9. My 2000 V11 stopped running at the beginning of the winter and I wondered if anyone might offer an opinion. There have been times when it would just quit at idle, when fully warmed up and I was riding it. Don't know if this is related to the current problem or not. It became erratic at some point, stuttering on throttle, then it would be fine. Quickly got worse to the point where it was difficult to restart. Step three: it would idle, but if I gave it any throttle it would start to stumble, and this behavior was abrupt, i.e. it was not as though I could gently induce the rpms higher, it would just cut out when I opened the throttle. Step four: would not start at all. The plugs are sparking (plugs and wires and air filter are new.) I don't smell fuel in the exhaust at all. I was describing this to an auto mechanic friend who's not familiar with the the bike, but to him the symptoms were similar to a bad ignition module in automobiles. I know this is a pretty sketchy description, but the on/off nature sounds to me like a failure of a gizmo about which I know nothing. And please forgive me for the pain anyone experiences from eye-rolling after reading this. Any advice is appreciated
  10. I installed several new grounds, including one from the rectifier where I abandoned the old ground that was fastened to it and cleaned up stuff as best I could and reassembled everything. The bike seems to start more easily and run much better and more smoothly. I put a meter on the battery and all seems normal, so no drain. Hopefully a new normal of normal Moto Guzzi electrical bliss rules from now on. Just kidding, but thanks to all who had the patience to sift through my many onerous descriptions without throwing up your hands. The advice was invaluable.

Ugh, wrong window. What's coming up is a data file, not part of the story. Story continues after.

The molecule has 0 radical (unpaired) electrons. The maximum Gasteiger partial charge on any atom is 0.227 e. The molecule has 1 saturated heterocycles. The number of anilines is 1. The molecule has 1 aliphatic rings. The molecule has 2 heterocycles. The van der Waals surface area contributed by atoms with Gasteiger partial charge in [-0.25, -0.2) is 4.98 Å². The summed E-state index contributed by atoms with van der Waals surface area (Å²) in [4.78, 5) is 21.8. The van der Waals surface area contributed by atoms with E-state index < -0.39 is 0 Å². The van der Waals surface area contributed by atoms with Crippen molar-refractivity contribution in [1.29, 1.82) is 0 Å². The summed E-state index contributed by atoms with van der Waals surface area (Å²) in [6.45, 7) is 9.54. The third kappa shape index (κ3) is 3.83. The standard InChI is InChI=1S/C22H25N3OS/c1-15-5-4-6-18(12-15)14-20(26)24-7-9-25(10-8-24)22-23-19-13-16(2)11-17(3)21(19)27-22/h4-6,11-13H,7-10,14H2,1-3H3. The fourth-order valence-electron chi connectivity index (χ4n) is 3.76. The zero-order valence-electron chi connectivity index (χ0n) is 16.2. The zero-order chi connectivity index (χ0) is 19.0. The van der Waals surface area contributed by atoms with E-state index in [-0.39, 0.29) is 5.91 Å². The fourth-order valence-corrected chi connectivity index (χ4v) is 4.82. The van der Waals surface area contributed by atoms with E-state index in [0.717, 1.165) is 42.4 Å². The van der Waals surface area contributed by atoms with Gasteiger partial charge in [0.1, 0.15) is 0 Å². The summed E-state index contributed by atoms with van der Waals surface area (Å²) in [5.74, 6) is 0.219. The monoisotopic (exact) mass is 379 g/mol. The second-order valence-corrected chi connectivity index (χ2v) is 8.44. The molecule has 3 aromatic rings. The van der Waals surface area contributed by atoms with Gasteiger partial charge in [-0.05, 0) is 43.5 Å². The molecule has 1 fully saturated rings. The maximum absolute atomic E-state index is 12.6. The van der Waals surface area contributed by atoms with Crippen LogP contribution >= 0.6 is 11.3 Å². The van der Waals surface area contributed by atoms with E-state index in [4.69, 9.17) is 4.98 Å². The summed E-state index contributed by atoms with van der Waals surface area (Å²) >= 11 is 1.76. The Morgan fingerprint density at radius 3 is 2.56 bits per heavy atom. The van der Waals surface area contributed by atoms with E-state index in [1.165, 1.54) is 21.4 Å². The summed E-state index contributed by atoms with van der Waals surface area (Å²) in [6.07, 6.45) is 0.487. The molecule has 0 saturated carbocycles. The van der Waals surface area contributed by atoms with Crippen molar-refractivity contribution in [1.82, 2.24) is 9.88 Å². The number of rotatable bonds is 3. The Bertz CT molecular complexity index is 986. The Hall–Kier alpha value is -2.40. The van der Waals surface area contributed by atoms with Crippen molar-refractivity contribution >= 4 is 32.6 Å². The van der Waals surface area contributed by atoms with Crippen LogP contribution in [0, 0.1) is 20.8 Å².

11. I've been sifting through the accumulated details that are cited in these posts in order to try to understand the arcane circulatory system (if in fact a 'system'? Maybe 'battle' is a better descriptor.) that sparks and rumbles in the wires of these bikes. Akin to certain subjects in school where I was terrified of being called on to mainline my thorough ignorance into the ears of my classmates. Never mind the teacher. I do know that electricity hurts when your cross two poles. I learned that at age seven when I joined the two sides of an outlet in our ancient house. I'll bet the scorch mark is still there. Beyond that, I give my deficiencies a wide berth as I'm sure no good will come from it. But I've gleaned a lot from the anecdotes everyone here has shared about their experiences with similar problems and I'm grateful for the time devoted; advice offered. I have a couple of patient, electrically inclined friends who've offered to be chaperones in order to ward off the mushroom cloud I know I can generate in the dark recesses of a Moto Guzzi's electrical labyrinth. And I think I can rectify, or a least examine, a lot of the innate problems that have been described in bits and pieces with all your help. And after all this fatuous hubris-building, I think I should get me a Tesla, a few tweaks and I know it will be a screaming fast monster. What is the secret code? Plus and minus are cantankerous bedfellows. Off I go. Thanks again, all, Marcus